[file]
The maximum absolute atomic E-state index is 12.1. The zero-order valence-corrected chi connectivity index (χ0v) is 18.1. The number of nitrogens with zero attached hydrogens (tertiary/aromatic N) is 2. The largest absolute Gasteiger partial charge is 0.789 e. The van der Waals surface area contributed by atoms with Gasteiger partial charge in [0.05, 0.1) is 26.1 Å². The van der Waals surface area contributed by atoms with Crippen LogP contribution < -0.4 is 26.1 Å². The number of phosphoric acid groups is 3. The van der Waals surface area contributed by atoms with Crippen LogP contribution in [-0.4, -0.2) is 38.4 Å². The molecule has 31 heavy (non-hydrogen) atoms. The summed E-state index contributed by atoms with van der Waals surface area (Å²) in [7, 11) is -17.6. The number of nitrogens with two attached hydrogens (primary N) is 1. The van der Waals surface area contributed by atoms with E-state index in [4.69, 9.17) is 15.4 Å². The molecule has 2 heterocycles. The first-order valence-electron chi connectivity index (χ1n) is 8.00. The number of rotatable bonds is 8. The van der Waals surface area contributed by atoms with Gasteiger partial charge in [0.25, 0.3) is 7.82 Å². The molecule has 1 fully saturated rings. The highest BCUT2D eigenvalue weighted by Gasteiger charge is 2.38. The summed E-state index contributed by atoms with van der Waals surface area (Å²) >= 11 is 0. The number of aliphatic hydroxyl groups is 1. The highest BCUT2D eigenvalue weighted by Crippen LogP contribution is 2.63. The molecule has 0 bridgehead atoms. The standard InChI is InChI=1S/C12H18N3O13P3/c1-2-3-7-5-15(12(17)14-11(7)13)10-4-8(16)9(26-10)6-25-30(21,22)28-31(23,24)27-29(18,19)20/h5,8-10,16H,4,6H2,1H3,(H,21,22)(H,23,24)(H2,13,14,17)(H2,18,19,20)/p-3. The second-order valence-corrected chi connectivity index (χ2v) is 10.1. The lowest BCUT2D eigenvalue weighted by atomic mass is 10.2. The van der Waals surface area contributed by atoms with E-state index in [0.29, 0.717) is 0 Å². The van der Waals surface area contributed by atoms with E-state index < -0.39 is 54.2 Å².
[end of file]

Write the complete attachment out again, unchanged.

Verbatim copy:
The maximum absolute atomic E-state index is 12.1. The zero-order valence-corrected chi connectivity index (χ0v) is 18.1. The number of nitrogens with zero attached hydrogens (tertiary/aromatic N) is 2. The largest absolute Gasteiger partial charge is 0.789 e. The van der Waals surface area contributed by atoms with Gasteiger partial charge in [0.05, 0.1) is 26.1 Å². The van der Waals surface area contributed by atoms with Crippen LogP contribution < -0.4 is 26.1 Å². The number of phosphoric acid groups is 3. The van der Waals surface area contributed by atoms with Crippen LogP contribution in [-0.4, -0.2) is 38.4 Å². The molecule has 31 heavy (non-hydrogen) atoms. The summed E-state index contributed by atoms with van der Waals surface area (Å²) in [7, 11) is -17.6. The number of nitrogens with two attached hydrogens (primary N) is 1. The van der Waals surface area contributed by atoms with E-state index in [4.69, 9.17) is 15.4 Å². The molecule has 2 heterocycles. The first-order valence-electron chi connectivity index (χ1n) is 8.00. The number of rotatable bonds is 8. The van der Waals surface area contributed by atoms with Gasteiger partial charge in [0.25, 0.3) is 7.82 Å². The molecule has 1 fully saturated rings. The highest BCUT2D eigenvalue weighted by Gasteiger charge is 2.38. The summed E-state index contributed by atoms with van der Waals surface area (Å²) >= 11 is 0. The number of aliphatic hydroxyl groups is 1. The highest BCUT2D eigenvalue weighted by Crippen LogP contribution is 2.63. The molecule has 0 bridgehead atoms. The standard InChI is InChI=1S/C12H18N3O13P3/c1-2-3-7-5-15(12(17)14-11(7)13)10-4-8(16)9(26-10)6-25-30(21,22)28-31(23,24)27-29(18,19)20/h5,8-10,16H,4,6H2,1H3,(H,21,22)(H,23,24)(H2,13,14,17)(H2,18,19,20)/p-3. The second-order valence-corrected chi connectivity index (χ2v) is 10.1. The lowest BCUT2D eigenvalue weighted by atomic mass is 10.2. The van der Waals surface area contributed by atoms with E-state index in [0.29, 0.717) is 0 Å². The van der Waals surface area contributed by atoms with E-state index < -0.39 is 54.2 Å².